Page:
Frankel: Sure. It might surprise people to learn that just over half of U.S. adults own stock, 52%. This may not sound too surprising at first, when you think about how many people you know that actually buy individual stocks, but this includes things like 401(k)s, owning a stock through a mutual fund, college savings plans, things like that. Almost half of all Americans don't even own stocks indirectly. And this is sharply down from before the Great Recession hit about eight or nine years ago.
Douglass: Yeah. The two things that really jump out to me from that, first off, there's this fear of investing in individual companies, because it's hard to pick winners and losers. It's a lot of effort. Let's face it, Matt, how long in a month do you spend thinking about individual investments?
Frankel: For my own, I would say, three or four hours a week, easily.
Douglass: I'm right around 15 or so hours a month myself. That's lot of time. That's time that you could spend doing, frankly, other things. And if you're not willing to put in that time, then individual stock investing or beating the market through individual stock investing is going to be incredibly difficult. But the thing is, we have these things, index funds and exchange-traded funds or ETFs, that essentially give you that guaranteed exposure to the stock market for usually pretty minimal fees. And that's really a great way to get an automatic diversification if you're not going to spend the amount of time necessary to really figure out one stock over another.
Frankel: Yeah. People need to approach stock investing from a long-term perspective. Sure, in any given year, it's completely possible, not even considered unusual, for the market to go down 20-30% in a year. It's happened 10 times in the past 50 years. But, if you think about it from a long-term perspective, over any long period of time, the stock market has returned between 8-10%, depending on the time period you're looking at, very consistently. So, people who are investing for the long-term, especially for retirement like in a 401(k), really need to think of it from that perspective.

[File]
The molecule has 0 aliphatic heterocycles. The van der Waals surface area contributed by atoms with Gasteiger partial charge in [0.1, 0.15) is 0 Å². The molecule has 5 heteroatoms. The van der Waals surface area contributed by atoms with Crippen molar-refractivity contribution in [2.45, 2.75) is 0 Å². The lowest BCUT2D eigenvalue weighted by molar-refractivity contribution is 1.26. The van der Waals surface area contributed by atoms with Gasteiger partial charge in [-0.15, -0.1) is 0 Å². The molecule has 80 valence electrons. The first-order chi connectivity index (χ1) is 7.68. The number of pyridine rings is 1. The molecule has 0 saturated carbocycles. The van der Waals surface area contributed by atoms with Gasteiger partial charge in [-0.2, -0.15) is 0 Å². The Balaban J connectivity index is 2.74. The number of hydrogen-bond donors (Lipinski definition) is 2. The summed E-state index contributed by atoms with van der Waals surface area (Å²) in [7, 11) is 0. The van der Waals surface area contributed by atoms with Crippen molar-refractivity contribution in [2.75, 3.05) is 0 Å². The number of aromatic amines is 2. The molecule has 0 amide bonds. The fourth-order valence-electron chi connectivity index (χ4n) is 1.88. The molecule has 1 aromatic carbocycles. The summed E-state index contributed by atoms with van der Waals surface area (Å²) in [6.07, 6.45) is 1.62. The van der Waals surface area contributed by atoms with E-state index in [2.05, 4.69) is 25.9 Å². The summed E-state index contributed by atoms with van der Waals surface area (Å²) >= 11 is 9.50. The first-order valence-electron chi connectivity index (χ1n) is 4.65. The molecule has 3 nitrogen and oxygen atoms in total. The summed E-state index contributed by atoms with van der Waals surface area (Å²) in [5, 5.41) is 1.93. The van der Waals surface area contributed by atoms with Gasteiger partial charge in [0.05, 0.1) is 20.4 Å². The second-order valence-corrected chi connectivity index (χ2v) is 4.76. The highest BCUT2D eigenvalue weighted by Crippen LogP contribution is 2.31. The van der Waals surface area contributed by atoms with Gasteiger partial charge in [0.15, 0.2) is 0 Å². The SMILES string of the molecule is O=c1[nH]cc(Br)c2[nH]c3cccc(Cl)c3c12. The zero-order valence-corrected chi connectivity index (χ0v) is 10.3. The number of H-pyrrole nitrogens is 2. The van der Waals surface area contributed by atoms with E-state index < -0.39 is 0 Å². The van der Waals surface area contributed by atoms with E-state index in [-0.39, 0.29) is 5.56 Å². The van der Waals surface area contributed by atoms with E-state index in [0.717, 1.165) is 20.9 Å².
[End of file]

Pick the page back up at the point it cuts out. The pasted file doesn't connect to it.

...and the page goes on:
Douglass: Agreed. The other thing that I think a lot of people fear is risk, and the possibility of losing their hard-earned money. And I get that. If you're listening to this podcast, you are probably not one of those people, because we are an investing podcast. But the fact of the matter is, people often fear this idea of having their hard-earned money and watching it disappear. But the fact is, as you pointed out, Matt, long-term, the stock market is a much better compounder of wealth than most other forms of saving. It's certainly better than cash.
Frankel: Definitely. As somebody who owned stocks before the financial crisis, I had a few bank stocks in my portfolio, too, so I completely get that it can be scary. But, having said that, this implies that some people with 401(k)s are putting their money in cash assets --
Douglass: Or bonds.
Frankel: Or bonds. But, cash assets, ironically, are the ones that lose value over time, despite what people think about it. Inflation erodes your purchasing power. Putting your 401K in cash is arguably the worst thing you can do in the long run.
Douglass: Yes. It's the risk of losing some money in the short-term versus the near certainty of not having enough money over the long-term. Speaking of which, it seems like a good time for us to talk about retirement savings.
Frankel: Yes, definitely. For retirement, the statistic that stands out to me the most is the average retirement savings of Americans, which is $95,776 as of the latest data. In the older group, the pre-retirees, which is 56-61 years old, it's $163,577. Which sounds like a lot at first, but really is not enough. The average social security benefit right now is around $1,400. You might have the actual number in front of you.
Douglass: Yeah, it's right around there.
Frankel: That's about right?
Frankel: That's not likely to be enough, when you think about how much money you spend. The average American needs a whole lot more than they have. And this is, when you hear about the retirement crisis in America, what they're referring to.